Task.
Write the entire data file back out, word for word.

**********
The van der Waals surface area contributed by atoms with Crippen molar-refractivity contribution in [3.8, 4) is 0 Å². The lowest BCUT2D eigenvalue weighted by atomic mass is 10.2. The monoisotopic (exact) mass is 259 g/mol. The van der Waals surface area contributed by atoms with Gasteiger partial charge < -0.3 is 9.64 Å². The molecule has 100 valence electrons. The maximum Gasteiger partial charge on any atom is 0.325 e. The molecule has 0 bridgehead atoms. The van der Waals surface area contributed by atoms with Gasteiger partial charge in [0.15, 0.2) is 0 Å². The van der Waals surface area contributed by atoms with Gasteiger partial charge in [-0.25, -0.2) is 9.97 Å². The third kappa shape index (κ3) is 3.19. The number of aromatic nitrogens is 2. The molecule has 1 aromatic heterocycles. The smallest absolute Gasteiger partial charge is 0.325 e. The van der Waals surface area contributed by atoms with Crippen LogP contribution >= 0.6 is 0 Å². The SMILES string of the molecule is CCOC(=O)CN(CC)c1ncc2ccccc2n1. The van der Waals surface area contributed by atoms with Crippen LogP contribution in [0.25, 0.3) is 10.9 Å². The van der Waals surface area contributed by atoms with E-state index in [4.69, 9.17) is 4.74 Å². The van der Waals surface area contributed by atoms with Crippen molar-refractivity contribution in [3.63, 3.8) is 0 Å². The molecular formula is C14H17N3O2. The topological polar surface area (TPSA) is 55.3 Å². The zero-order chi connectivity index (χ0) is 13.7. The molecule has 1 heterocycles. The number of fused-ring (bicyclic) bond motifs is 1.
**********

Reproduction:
The van der Waals surface area contributed by atoms with Crippen molar-refractivity contribution in [3.8, 4) is 0 Å². The lowest BCUT2D eigenvalue weighted by atomic mass is 10.2. The monoisotopic (exact) mass is 259 g/mol. The van der Waals surface area contributed by atoms with Gasteiger partial charge < -0.3 is 9.64 Å². The molecule has 100 valence electrons. The maximum Gasteiger partial charge on any atom is 0.325 e. The molecule has 0 bridgehead atoms. The van der Waals surface area contributed by atoms with Gasteiger partial charge in [0.15, 0.2) is 0 Å². The van der Waals surface area contributed by atoms with Gasteiger partial charge in [-0.25, -0.2) is 9.97 Å². The third kappa shape index (κ3) is 3.19. The number of aromatic nitrogens is 2. The molecule has 1 aromatic heterocycles. The smallest absolute Gasteiger partial charge is 0.325 e. The van der Waals surface area contributed by atoms with Crippen LogP contribution >= 0.6 is 0 Å². The SMILES string of the molecule is CCOC(=O)CN(CC)c1ncc2ccccc2n1. The van der Waals surface area contributed by atoms with Crippen LogP contribution in [0.25, 0.3) is 10.9 Å². The van der Waals surface area contributed by atoms with E-state index in [4.69, 9.17) is 4.74 Å². The van der Waals surface area contributed by atoms with Crippen molar-refractivity contribution in [3.63, 3.8) is 0 Å². The molecular formula is C14H17N3O2. The topological polar surface area (TPSA) is 55.3 Å². The zero-order chi connectivity index (χ0) is 13.7. The molecule has 1 heterocycles. The number of fused-ring (bicyclic) bond motifs is 1.